Wind and Water

Events and changes I have seen in my life are what pulled my body to two sculptures by Gene Koss as soon as I entered the third floor of the Ogden Museum of Southern Art.Encased in glass and sitting on pedestalsto the right of the elevator, two of his pieces, "River-Dam-Run"(1979) and "Hurricane on the Bayou"(2000), struck a chord within me about the beauty and hostility that mother nature could bestow upon us.
Ifirst concentrated on the glass and steel sculpture"Hurricane on the Bayou."The use of the crystal clear glass and the jet black steel gave this piece a very cold feeling and sent a quick shiver up my back.Feelings of anxiety over the familiarity with the recent storms were quickly overcome as I could not help but to stare deep into the hypnotic swirls of transparent glass that encased darker whips of steel in the shape of a hurricane.It looked as if I placed my finger on the surface it would slide off as if it were gliding across a slip and slide.To the outside of this magnificent sphere was a protruding piece of glass at the top left in the same transparent shade.I thought of this as a piece of land.The sphere was supported by steel at the bottom, and its geometric lines formed a shape I perceived as a ship.Glancing up further, the steel pushed up into a semicircle which supported the structure at top.In amazement at how a piece of art could bring so many emotions of uneasiness and fear, I took my focus off the steel hurricane at the right center of the sculpture.Once again I thanked God that we had missed the wrath of Hurricane Ivan.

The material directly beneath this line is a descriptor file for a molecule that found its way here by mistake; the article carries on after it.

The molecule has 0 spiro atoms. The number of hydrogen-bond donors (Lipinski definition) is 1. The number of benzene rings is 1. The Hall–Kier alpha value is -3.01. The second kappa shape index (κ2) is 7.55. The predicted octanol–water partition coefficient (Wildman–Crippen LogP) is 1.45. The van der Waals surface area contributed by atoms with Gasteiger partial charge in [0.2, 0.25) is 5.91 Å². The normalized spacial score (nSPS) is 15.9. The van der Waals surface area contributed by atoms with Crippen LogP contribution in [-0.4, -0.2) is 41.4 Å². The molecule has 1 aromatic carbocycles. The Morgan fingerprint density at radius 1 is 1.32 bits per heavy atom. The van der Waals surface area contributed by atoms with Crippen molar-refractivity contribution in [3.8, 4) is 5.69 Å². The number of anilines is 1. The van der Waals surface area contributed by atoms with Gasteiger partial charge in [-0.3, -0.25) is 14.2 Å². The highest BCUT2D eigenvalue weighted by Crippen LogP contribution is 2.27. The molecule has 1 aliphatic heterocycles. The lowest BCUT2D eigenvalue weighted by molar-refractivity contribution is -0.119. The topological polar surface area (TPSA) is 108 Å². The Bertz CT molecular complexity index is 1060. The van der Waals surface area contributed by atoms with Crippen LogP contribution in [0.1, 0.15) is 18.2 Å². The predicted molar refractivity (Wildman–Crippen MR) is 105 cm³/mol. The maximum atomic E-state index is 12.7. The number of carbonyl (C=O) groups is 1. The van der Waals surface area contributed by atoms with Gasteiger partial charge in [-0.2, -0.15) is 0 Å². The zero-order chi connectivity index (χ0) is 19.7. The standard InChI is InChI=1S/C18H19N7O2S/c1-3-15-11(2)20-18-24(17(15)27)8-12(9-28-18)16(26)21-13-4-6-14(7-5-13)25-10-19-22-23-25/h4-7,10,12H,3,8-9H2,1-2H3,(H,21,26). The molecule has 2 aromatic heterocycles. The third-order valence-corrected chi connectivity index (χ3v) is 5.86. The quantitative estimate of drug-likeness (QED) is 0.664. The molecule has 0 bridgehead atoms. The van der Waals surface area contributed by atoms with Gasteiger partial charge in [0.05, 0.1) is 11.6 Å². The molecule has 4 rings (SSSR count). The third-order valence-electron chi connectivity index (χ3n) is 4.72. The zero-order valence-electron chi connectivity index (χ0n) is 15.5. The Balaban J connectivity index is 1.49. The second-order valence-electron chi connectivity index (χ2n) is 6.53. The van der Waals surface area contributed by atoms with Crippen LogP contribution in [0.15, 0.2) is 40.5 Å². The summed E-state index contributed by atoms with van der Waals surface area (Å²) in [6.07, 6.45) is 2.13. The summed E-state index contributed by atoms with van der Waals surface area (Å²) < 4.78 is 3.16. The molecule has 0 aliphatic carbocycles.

As I walked over, I started to gaze at "River-Dam-Run."The piece of land seemed ever so softly etched out with its indentations being at least as smooth as the running water that frequented it. One could assume that if you were to touch the canyon-like structure there would be a sensation of a warm, sun kissed summer…


I'm Sandulf

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